Bar code: 8427328435635
Fresh Sound Records has been synonymous with West Coast jazz since its inception back in 1983. Through the years, we have recorded many of the men who built the scene, outstanding soloists who have become part of the jazz history we know and love. Now we are back to the roots with this new branch of our New Talent series, dedicated to today's emerging generation of stalwarts, all hailing from California.
The Blue Whale club has been like a second home for many of us who dedicate our lives to creating and sharing music in Los Angeles and was also where I met Jordi Pujol for the first time. That night the Thelonious Monk Institute of Jazz Performance Program, which I had the privilege to be a part of, was presenting the last of a monthly concert residency at the LA jazz hub. At the time I was about to release my debut album ‘Be Nice’, and was contemplating releasing it through a label. You can imagine my surprise when Jordi came up to me after the concert and introduced himself. Growing up I remember listening to many of my favorite artists and their recordings on Fresh Sound, and I was very happy for the fortunate and unexpected meeting.
Jordi and I got together the next day and spoke about life, and the importance of music in the world. We ended up staying in touch even after he flew back to Spain, and a year later when Jordi came to visit Los Angeles again I invited him to a show I was playing that I had a feeling he might like. At the time, Josh Johnson and I were playing a weekly gig at a small bar in Los Angeles (with a piano-less quartet led by drummer Martin Diller). Josh has been one of my favorite musicians and closest friends since I moved to LA (he is also a Monk Institute alumnus) and getting to play and listen together every week was something that I was constantly looking forward to.
Jordi was very excited by the two saxophones quartet and the interplay and communication that were at the core of the music and asked that we record an album for Fresh Sound with the same band format - alto and tenor saxophones, bass, and drums. We recorded a few months later, choosing to focus on playing standards and songs by artists that we love, just like we would in our weekly gig. This album is a direct result of that initial meeting back in June 2016, and we hope you enjoy it. Thank you for listening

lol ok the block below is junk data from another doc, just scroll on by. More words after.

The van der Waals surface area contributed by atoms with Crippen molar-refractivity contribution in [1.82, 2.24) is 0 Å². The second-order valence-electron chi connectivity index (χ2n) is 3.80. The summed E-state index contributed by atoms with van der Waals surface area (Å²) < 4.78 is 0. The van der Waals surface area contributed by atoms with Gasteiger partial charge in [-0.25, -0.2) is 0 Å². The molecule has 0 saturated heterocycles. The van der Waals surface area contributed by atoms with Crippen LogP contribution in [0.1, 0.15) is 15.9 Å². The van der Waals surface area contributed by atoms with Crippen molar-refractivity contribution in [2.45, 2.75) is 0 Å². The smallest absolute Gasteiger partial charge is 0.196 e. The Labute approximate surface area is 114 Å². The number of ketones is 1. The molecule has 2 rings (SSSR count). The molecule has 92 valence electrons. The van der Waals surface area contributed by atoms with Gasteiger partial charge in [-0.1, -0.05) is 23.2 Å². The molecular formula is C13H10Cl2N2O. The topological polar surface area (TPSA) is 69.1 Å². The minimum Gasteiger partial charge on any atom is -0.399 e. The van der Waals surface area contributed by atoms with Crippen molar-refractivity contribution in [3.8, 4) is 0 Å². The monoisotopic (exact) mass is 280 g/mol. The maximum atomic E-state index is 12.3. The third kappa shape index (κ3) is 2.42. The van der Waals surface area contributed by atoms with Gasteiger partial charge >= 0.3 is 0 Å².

—Daniel Rotem & Josh Johnson
"Jordi Pujol’s Fresh Sound label is devoted, among other things, to documenting the creativity of jazz on the west coast of America. Rotem and Johnson are two of the brightest newish names on the Los Angeles scene. Each has a freshly rounded, cool yet charged sound along with a matching capacity for pliable thematic exposition in their phrasing. Overall, Sweet Stuff is an attractive document of the mature yet questing breadth and depth of their approach to both repertoire and group interplay.
The album title comes from a minor gem of a ballad by Horace Silver; Monk is here (We See, Let’s Cool One) and so is Herbie Hancock (Sonrisa), Benny Golson (Along Came Betty) and Ornette Coleman (When Will The Blues Leave?); Billy Strayhorn (Chelsea Bridge) and Joe Henderson (Serenity). Add in the standard All Or Nothing At All and you have just under 50 minutes of airily interwoven yet penetrating, finely crafted music to delight intellect and senses alike.
A little research on the two saxophonists revealed the diversely nurturing impact of Messrs (and Masters) Lester Young and Wayne Shorter, which should give you a fair idea of what to expect here. The absence of a piano serves both to free things up and to underline the literate awareness of four excellently attuned musicians.
There’s a lovely, spacey bounce to the grooves laid down by Boneham and Euman (hear the pizzicato-swung and brushes-caressed Betty, in particular) but the leaders can also get (poetically) abstract at times, as in their near-ethereal duo take on Hancock’s Sonrisa. The quartet’s lovely ride-out on Coleman’s take on the blues wraps things up to irresistible effect, concluding an album to which I aim to return many a time."
Michael Tucker (May 30, 2019)
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